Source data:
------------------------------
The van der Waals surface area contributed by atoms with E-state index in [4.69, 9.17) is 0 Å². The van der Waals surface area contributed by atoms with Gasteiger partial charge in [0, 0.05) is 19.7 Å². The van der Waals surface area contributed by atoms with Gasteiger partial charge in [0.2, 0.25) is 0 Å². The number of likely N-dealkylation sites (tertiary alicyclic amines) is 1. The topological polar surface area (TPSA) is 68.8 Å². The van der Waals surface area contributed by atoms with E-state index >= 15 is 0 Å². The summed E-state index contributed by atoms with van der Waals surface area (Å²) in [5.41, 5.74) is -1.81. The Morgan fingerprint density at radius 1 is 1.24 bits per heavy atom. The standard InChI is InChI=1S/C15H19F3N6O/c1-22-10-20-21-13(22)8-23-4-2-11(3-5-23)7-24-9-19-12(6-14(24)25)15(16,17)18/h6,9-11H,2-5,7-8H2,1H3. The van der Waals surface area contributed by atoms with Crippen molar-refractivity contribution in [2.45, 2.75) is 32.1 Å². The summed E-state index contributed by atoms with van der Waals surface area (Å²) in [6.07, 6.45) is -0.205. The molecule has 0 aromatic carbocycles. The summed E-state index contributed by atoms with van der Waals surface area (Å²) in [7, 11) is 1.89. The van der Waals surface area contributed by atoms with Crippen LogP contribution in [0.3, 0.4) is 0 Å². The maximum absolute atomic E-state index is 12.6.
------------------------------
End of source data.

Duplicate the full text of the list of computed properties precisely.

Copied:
The van der Waals surface area contributed by atoms with E-state index in [4.69, 9.17) is 0 Å². The van der Waals surface area contributed by atoms with Gasteiger partial charge in [0, 0.05) is 19.7 Å². The van der Waals surface area contributed by atoms with Gasteiger partial charge in [0.2, 0.25) is 0 Å². The number of likely N-dealkylation sites (tertiary alicyclic amines) is 1. The topological polar surface area (TPSA) is 68.8 Å². The van der Waals surface area contributed by atoms with E-state index >= 15 is 0 Å². The summed E-state index contributed by atoms with van der Waals surface area (Å²) in [5.41, 5.74) is -1.81. The Morgan fingerprint density at radius 1 is 1.24 bits per heavy atom. The standard InChI is InChI=1S/C15H19F3N6O/c1-22-10-20-21-13(22)8-23-4-2-11(3-5-23)7-24-9-19-12(6-14(24)25)15(16,17)18/h6,9-11H,2-5,7-8H2,1H3. The van der Waals surface area contributed by atoms with Crippen molar-refractivity contribution in [2.45, 2.75) is 32.1 Å². The summed E-state index contributed by atoms with van der Waals surface area (Å²) in [6.07, 6.45) is -0.205. The molecule has 0 aromatic carbocycles. The summed E-state index contributed by atoms with van der Waals surface area (Å²) in [7, 11) is 1.89. The van der Waals surface area contributed by atoms with Crippen LogP contribution in [0.3, 0.4) is 0 Å². The maximum absolute atomic E-state index is 12.6.